Geothermal Heating & Cooling
Geothermal heat pumps (also known as Ground Source Heat Pumps or a GSHP) heat and cool buildings using the constant year-round temperature of the ground. A GSHP is highly efficient, runs using a refrigeration cycle, and operates using the same scientific principles as your household fridge. During heating season, a GSHP extracts heat from the ground and transfers it to a building. In the cooling season, a GSHP runs in reverse; it extracts heat from the building and rejects it into the ground. Contrary to popular belief, a GSHP works well in cold climates, does not require deep earth high temperature thermal energy, nor is it out of the price range of homeowners due to many incentive and rebate programs. A GSHP can save homeowners money in the long run, can reduce their carbon footprint significantly, and can free them of the need to combust fossil fuels.
Geothermal Heat Pump Infographics
Learn about Geothermal Heat Pumps[rev_slider Geothermal]
A GSHP system is made up of three main components: two heat exchangers and a referigerant loop.
1. Ground Loop: The ground heat exchanger, also commonly called a ground loop, is the mechanism by which a GSHP system exchanges thermal energy with the ground. The ground loop is a series of underground pipes that circulate a fluid with a pump. The fluid transfers and transports the thermal energy. Ground loops may be open or closed loops, depending on the layout of the land and energy loads. Furthermore, there are different configurations of open and closed loops. For a detailed comparison of open and ground loops, see Infographic 5, 6 and Resource 2.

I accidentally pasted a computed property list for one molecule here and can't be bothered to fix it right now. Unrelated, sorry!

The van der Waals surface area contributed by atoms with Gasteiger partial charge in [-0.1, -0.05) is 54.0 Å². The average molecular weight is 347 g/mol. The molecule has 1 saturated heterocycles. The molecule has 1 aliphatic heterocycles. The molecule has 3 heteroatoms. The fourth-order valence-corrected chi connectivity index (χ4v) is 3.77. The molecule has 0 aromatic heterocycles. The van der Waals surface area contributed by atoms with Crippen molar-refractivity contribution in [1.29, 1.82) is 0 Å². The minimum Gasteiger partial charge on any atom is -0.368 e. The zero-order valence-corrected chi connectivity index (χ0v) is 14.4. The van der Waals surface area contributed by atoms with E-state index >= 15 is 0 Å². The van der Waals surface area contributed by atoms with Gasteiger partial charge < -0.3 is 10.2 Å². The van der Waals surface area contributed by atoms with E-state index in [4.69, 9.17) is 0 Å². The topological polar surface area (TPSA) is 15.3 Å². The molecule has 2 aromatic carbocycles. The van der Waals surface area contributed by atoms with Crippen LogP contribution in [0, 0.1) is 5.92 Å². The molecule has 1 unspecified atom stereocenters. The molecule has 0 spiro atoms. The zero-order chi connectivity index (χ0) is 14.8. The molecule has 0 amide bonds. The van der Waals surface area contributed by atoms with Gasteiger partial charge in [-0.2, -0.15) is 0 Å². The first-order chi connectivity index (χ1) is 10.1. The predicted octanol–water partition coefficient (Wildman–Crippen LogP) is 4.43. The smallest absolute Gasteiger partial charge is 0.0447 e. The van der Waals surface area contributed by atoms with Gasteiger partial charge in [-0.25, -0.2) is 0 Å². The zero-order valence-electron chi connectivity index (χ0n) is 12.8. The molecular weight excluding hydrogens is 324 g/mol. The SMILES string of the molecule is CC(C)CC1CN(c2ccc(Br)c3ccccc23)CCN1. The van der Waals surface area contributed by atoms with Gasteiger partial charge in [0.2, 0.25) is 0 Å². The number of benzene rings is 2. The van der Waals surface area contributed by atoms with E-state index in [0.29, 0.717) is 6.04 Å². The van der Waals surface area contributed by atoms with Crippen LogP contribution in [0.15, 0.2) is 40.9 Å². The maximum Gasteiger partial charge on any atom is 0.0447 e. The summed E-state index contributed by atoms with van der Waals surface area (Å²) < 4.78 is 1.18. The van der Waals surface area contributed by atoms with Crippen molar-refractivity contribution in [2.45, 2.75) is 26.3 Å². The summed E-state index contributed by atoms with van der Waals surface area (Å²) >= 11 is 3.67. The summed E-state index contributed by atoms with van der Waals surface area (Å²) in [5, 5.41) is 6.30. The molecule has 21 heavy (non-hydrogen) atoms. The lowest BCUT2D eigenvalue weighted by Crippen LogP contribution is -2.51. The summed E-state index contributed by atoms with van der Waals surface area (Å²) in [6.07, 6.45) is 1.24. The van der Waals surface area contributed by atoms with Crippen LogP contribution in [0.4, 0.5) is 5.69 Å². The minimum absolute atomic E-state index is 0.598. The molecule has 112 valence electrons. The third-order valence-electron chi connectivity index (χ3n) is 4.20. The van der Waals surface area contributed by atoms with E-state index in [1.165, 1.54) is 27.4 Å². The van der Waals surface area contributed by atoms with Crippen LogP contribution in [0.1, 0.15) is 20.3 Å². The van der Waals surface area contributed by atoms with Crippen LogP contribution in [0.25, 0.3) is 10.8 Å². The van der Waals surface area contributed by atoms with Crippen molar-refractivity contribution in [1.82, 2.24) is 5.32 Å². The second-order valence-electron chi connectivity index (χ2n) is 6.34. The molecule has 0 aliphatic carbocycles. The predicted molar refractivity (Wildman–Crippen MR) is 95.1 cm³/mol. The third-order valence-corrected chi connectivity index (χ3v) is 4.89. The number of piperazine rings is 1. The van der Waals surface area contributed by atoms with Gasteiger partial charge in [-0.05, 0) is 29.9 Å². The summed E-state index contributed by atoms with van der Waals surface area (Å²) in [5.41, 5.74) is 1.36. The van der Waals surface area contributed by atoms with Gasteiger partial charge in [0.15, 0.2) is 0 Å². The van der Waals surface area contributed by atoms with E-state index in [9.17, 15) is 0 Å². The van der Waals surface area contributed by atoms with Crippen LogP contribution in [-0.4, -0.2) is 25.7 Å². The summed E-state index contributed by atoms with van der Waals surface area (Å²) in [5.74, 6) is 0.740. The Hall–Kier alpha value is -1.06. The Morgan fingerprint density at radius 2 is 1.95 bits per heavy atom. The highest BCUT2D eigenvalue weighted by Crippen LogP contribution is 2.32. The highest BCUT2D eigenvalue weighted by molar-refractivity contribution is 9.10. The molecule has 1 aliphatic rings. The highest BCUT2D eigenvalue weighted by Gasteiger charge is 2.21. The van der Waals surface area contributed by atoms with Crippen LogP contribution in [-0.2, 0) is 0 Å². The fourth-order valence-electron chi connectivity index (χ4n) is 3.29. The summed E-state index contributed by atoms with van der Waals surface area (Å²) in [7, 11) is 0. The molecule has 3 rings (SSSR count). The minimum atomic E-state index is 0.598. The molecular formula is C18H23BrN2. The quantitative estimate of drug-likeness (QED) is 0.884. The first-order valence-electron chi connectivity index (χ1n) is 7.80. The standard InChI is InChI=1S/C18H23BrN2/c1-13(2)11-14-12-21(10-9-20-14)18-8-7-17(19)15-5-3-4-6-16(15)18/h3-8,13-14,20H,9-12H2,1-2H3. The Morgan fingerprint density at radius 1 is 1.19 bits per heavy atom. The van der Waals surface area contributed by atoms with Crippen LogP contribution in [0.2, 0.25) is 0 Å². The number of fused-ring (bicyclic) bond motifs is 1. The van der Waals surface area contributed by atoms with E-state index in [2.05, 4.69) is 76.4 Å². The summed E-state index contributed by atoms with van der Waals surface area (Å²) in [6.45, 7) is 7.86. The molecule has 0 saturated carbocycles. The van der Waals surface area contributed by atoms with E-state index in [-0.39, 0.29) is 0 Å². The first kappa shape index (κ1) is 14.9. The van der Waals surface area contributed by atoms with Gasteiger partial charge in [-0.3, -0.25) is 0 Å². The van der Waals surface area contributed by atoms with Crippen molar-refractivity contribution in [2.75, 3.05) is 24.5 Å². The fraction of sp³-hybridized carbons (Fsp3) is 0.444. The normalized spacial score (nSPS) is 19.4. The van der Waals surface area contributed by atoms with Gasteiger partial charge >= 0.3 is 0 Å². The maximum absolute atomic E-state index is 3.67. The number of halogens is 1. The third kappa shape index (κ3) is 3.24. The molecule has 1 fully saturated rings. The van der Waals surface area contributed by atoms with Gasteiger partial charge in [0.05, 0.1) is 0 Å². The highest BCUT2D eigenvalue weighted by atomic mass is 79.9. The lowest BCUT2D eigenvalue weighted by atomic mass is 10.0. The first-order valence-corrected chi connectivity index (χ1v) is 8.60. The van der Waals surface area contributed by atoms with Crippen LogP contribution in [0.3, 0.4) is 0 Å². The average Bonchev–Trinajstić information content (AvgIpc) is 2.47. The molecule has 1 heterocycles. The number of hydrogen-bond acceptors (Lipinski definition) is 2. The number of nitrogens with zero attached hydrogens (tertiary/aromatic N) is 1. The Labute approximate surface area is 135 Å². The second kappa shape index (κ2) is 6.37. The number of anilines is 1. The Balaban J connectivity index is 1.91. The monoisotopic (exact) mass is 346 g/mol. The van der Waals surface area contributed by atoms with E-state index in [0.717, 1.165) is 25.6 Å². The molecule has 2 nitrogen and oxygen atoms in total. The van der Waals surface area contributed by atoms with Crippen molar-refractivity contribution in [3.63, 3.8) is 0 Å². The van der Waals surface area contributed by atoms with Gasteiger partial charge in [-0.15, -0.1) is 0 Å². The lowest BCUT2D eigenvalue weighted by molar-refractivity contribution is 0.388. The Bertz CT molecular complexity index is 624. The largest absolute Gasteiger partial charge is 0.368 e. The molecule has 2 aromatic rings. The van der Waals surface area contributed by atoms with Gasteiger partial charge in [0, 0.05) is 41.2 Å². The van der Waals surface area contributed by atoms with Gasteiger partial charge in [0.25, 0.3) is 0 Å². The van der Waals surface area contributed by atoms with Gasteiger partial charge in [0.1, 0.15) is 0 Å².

2. Distribution System: The distribution system removes heat from a building in cooling mode and emits heat to a building in heating mode. GSHP systems are compatible with forced air and hydronic systems. For more details on distribution systems see Resource 1.
3. Heat Pump: The Heat Pump is the loop of mechanical devices that make up a basic refrigerant cycle to transfer heat to and from the ground loop fluid to heat, cool, and produce domestic hot water for a building. Depending on the size of the house, a GSHP system may utilize a 3-ton, 4-ton or even a 5-ton heat pump. For more information about heat pump sizing and compressor staging see Resource 1 and Resource 3.
Cost of a Geothermal Heat Pump
The cost of a geothermal heat pump depends on multiple factors; every situation is different. The initial cost of the system and well drilling may be high but there are numerous rebates, incentives, and tax credits available to help offset this cost. For example, homeowners can now receive a federal tax incentive equal to 30% the cost of a qualified geothermal heat pump system. With proper sizing and analysis, most systems will have a reasonable payback period (See example of a homeowner’s geothermal system with $25,000 initial cost). For more details about system features, check out our pricing guide in Resource 4.